Title

The Influence of Movement Kinematics and Visual Feedback on the Bimanual Advantage in Human Interval Timing

Document Type

Presentation

Journal/Book Title/Conference

USU Student Showcase

Publication Date

4-2014

Faculty Mentor

Breanna E. Studenka

Abstract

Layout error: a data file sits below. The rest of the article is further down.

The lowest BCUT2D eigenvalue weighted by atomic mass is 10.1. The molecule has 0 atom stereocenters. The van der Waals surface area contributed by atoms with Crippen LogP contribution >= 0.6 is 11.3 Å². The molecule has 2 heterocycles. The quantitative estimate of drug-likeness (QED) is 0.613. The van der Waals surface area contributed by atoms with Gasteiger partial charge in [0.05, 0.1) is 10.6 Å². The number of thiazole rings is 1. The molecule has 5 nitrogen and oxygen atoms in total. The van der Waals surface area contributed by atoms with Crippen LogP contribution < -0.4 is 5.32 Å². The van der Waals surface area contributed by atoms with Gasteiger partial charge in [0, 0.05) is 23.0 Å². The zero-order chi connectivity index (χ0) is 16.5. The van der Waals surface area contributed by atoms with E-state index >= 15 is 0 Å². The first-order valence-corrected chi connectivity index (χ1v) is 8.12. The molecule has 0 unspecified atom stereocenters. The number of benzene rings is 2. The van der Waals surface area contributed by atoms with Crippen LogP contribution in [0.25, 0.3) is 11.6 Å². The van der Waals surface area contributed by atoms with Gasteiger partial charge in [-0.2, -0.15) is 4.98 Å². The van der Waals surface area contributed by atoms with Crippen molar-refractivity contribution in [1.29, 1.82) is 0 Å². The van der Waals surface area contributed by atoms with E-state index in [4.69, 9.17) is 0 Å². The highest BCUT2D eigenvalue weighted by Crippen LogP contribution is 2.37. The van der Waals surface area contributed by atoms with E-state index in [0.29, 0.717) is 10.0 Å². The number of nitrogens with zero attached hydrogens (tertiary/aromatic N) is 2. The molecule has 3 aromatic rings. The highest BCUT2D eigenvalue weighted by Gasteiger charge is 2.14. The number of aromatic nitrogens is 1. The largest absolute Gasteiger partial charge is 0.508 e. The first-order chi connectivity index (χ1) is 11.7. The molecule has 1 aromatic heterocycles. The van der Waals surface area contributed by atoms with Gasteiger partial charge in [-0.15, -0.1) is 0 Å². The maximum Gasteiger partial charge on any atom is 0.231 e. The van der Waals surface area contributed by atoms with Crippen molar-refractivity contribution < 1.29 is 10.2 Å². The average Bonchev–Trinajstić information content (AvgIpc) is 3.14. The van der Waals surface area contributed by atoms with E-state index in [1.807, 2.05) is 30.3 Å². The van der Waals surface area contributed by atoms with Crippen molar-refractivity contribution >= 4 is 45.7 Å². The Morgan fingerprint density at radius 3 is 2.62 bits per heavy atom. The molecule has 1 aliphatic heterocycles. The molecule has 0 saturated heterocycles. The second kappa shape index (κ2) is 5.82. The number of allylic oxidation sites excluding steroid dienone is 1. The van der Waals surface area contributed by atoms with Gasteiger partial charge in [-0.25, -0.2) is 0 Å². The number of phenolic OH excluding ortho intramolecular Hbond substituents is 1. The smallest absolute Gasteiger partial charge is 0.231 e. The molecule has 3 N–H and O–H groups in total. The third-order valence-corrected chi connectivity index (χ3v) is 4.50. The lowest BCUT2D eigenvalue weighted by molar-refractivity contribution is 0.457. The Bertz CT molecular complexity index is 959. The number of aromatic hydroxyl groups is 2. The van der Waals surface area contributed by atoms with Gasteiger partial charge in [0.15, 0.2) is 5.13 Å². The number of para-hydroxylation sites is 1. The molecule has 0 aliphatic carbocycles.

When people tap rhythmically with two fingers instead of one, the time between their taps is more consistent. This phenomenon whereby better timing results from moving multiple limbs is termed the bimanual advantage (Helmuth & Ivry, 1996). Previous studies have shown that the additional sensory feedback that comes from moving two fingers versus only one may enhance a person's ability to predict and correct for timing errors, leading to better overall timing performance. Specifically, decreasing the tactile and auditory feedback for one finger increased the variance of timing in the other finger (Drewing et al., 2002; Drewing & Aschersleben, 2003). The role of visual information in interval timing, and specifically in bimanual advantage, had not been extensively tested. We sought to further understanding of the role of vision in auditory-motor interval timing. Participants tapped both unimanually and bimanually with full vision, without vision, and with additional visual feedback from a mirror reflecting the right hand. Tapping was performed over a hollow cutout in a platform, eliminating tactile feedback. We hypothesized that, if vision is important for bimanual advantage, a larger bimanual advantage would occur for tapping with vision than without vision. We also hypothesized that if additional visual feedback necessarily enhances timing consistency, a bimanual advantage (smaller variability than the right hand unimanual tapping task) would occur when the left hand was not tapping but was represented by the reflection of the right hand in the mirror. A bimanual advantage was seen for both full and no vision conditions indicating that, even with reduced tactile feedback, vision was not the only factor leading to bimanual advantage. In addition, no bimanual advantage was seen for unimanual tapping with concurrent visual feedback provided by the mirror, indicating that additional visual feedback about the right finger was not sufficient to elicit bimanual advantage.

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